England seal Series with 9-wicket win in Nottingham Test

Tags: West Indies tour of England - 2012, England Vs West Indies 2nd Test Match at Nottingham - May 25-29, 2012, Marlon Nathaniel Samuels, James Michael Anderson

Published on: May 29, 2012

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Garfield Robinson writes on Day 4 of the 2nd Investec Test - England Vs West Indies at Trent Bridge, Nottingham, May 28, 2012

Garfield Robinson writes on Day 4 of the 2nd Investec Test - England Vs West Indies at Trent Bridge, Nottingham, May 28, 2012

England easily completed a nine wicket victory at Trent Bridge and so will travel to Egbaston already assured of a series victory. This is their seventh successive home series victory.

Set 108 to win after the visitors folded for 170. Alastair Cook and Andrew Strauss ensured there would be no hiccups with an 89 run opening partnership, before the captain tamely drove Marlon Samuels to extra-cover for Bravo to take the catch. He made 41, but when he was 34 he probably might have been caught behind had Ramdin attempted the catch from an edge off Darren Sammy that went to his left. Jonathan Trott then joined Cook and saw England home in the final session.

Kemar Roach and Ravi Rampaul did not seem to be overly exerting themselves and so the hosts advanced untroubled, with Strauss, obviously high on confidence, even taking Roach for three boundaries in his third over. Towards the end, however, Shane Shillingford, whose bowling did not meet expectations, elicited enough turn and bounce to suggest that he could have been troublesome had they been able to extend the game into the last day.

For over an hour in the morning session Samuels and Sammy tried their best to prolong the match. But immediately after the water break, Tim Bresnan had Sammy LBW. He requested a review, but with Hawkeye showing the ball clipping the top of the stumps, and the umpire’s decision stood.

Bresnan had been bringing the ball sharply back into the right-hander all innings, and it was evident that Sammy was laboring manfully to avoid the mistakes of his colleagues and previous LBW victims by trying to avoid getting caught on the crease. On 25 he wavered, and became Bresnan’s fourth LBW casualty. With this man-of-the-match performance the Yorkshire paceman would have kept the voices pining for Steven Finn at bay.

Roach came and made 14 before he was LBW to Anderson after the hosts requested a review. In one over from Broad the Barbadian struck three boundaries, one a pull-shot that ended with his left leg held high in the manner of his countryman and former West indies great, Gordon Greenidge.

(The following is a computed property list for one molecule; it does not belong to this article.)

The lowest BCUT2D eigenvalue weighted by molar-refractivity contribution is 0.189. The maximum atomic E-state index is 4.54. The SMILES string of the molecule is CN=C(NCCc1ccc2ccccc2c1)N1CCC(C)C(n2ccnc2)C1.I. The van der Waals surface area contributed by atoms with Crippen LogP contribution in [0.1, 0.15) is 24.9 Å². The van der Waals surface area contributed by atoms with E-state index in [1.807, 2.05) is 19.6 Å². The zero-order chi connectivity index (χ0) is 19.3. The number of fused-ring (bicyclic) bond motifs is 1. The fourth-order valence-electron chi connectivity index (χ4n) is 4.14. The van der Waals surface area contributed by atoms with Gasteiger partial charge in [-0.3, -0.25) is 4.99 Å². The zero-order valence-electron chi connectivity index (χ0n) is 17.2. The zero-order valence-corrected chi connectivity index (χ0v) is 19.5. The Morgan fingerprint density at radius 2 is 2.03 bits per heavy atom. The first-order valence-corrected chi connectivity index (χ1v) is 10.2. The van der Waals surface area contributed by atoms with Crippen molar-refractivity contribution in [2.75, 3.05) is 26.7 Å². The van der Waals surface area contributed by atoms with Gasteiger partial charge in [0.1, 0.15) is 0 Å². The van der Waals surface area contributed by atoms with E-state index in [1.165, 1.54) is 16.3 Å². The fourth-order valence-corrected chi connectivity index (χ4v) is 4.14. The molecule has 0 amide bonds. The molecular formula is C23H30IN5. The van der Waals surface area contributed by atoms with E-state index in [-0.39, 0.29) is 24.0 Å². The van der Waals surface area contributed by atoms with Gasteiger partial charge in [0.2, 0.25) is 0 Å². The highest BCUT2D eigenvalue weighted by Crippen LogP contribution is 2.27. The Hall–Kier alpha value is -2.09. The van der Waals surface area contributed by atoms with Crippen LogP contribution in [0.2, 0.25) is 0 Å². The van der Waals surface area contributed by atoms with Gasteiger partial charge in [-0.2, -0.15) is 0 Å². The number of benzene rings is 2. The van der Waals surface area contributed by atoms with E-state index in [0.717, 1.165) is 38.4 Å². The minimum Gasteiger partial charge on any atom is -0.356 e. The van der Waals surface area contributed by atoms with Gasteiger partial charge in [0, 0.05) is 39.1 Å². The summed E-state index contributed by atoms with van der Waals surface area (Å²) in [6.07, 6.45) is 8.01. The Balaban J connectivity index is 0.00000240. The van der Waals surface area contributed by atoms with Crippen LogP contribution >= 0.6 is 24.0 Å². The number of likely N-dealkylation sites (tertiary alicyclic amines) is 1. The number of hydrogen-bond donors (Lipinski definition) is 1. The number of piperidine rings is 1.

Shillingford survived 22 deliveries before Swann, belatedly introduced into the attack, had him well caught by Anderson at slip. He did not score. And Rampaul didn’t either, when Anderson had him caught by Bresnan at slip, off one slightly short and angled across him.

All this time Samuels was batting as felicitously as he ever has. His driving through extra-cover was exquisite, and was matched by his on-side play. His lone blemish came when he was 42 and gave an edge off Jimmy Anderson delivery that would have flown down the throat of second slip had there been one.

Joined by last man Rampaul, he launched into Swann and smote him for 16 in one over: four, six and six, with one six bringing pain to the hand of an elderly lady seated in the stands. He finished on 76, and would no doubt have fulfilled his promise of back-to-back hundreds to the chattering English fielders, had he not run out of partners.

These West Indianswere supposed to be walkovers. And though victory was achieved easily enough, the hosts had to dig deep to overcome a team that sometimes rose above itself in defiance.

Marlon Samuels prolonged the match with his 76*Marlon Samuels was previously remarkable only for dramatically failing to realize his obvious talent as a batsman. But with 310 runs so far this series he has provided both class and steel to the West Indies middle order.

Darren Sammy, their often-reviled captain, showed that while his bowling might require some zip, his batting could become a consistent and dangerous if he employed some restraint. Ideally, another front line fast bowler would improve team balance, but Sammy would have to become a reliable number 6 batsman.

What the visitors are most in need of, however, is a top order that will not fall away so readily. They are probably stuck with the incumbents for this series but that should be the first order of business once the series is over.

Barring injury, the England team should remain unchanged when both teams report to Edgbaston for the third test.

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